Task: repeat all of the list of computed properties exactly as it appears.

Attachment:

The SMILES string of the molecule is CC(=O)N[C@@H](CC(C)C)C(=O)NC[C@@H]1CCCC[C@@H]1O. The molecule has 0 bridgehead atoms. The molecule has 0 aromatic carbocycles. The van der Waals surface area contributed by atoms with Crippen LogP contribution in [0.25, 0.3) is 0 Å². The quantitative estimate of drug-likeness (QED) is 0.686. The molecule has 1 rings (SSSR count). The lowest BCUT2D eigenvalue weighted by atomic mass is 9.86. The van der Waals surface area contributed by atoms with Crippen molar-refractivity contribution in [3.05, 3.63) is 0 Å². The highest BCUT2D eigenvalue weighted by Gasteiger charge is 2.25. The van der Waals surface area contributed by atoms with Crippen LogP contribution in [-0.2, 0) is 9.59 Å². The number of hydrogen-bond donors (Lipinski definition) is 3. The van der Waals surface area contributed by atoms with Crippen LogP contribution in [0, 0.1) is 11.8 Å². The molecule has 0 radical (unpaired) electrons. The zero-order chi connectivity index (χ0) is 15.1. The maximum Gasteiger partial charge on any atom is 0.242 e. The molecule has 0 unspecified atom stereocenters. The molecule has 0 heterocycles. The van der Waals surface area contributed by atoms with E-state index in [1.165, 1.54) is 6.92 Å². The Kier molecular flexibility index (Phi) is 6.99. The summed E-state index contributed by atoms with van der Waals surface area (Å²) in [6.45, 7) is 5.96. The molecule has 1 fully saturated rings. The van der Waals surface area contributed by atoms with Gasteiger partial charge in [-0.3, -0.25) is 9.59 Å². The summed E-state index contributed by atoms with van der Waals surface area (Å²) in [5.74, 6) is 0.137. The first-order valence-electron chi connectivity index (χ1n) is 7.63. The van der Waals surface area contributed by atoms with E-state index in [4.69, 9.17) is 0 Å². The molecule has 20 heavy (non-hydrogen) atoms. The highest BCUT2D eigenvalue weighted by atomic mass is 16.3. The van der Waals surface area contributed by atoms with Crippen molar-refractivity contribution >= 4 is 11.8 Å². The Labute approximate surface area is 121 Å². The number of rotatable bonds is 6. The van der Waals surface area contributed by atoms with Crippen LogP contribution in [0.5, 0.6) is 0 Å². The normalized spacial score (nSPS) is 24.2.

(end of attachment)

The SMILES string of the molecule is CC(=O)N[C@@H](CC(C)C)C(=O)NC[C@@H]1CCCC[C@@H]1O. The molecule has 0 bridgehead atoms. The molecule has 0 aromatic carbocycles. The van der Waals surface area contributed by atoms with Crippen LogP contribution in [0.25, 0.3) is 0 Å². The quantitative estimate of drug-likeness (QED) is 0.686. The molecule has 1 rings (SSSR count). The lowest BCUT2D eigenvalue weighted by atomic mass is 9.86. The van der Waals surface area contributed by atoms with Crippen molar-refractivity contribution in [3.05, 3.63) is 0 Å². The highest BCUT2D eigenvalue weighted by Gasteiger charge is 2.25. The van der Waals surface area contributed by atoms with Crippen LogP contribution in [-0.2, 0) is 9.59 Å². The number of hydrogen-bond donors (Lipinski definition) is 3. The van der Waals surface area contributed by atoms with Crippen LogP contribution in [0, 0.1) is 11.8 Å². The molecule has 0 radical (unpaired) electrons. The zero-order chi connectivity index (χ0) is 15.1. The maximum Gasteiger partial charge on any atom is 0.242 e. The molecule has 0 unspecified atom stereocenters. The molecule has 0 heterocycles. The van der Waals surface area contributed by atoms with E-state index in [1.165, 1.54) is 6.92 Å². The Kier molecular flexibility index (Phi) is 6.99. The summed E-state index contributed by atoms with van der Waals surface area (Å²) in [6.45, 7) is 5.96. The molecule has 1 fully saturated rings. The van der Waals surface area contributed by atoms with Gasteiger partial charge in [-0.3, -0.25) is 9.59 Å². The summed E-state index contributed by atoms with van der Waals surface area (Å²) in [5.74, 6) is 0.137. The first-order valence-electron chi connectivity index (χ1n) is 7.63. The van der Waals surface area contributed by atoms with E-state index in [4.69, 9.17) is 0 Å². The molecule has 20 heavy (non-hydrogen) atoms. The highest BCUT2D eigenvalue weighted by atomic mass is 16.3. The van der Waals surface area contributed by atoms with Crippen molar-refractivity contribution >= 4 is 11.8 Å². The Labute approximate surface area is 121 Å². The number of rotatable bonds is 6. The van der Waals surface area contributed by atoms with Crippen LogP contribution in [0.5, 0.6) is 0 Å². The normalized spacial score (nSPS) is 24.2.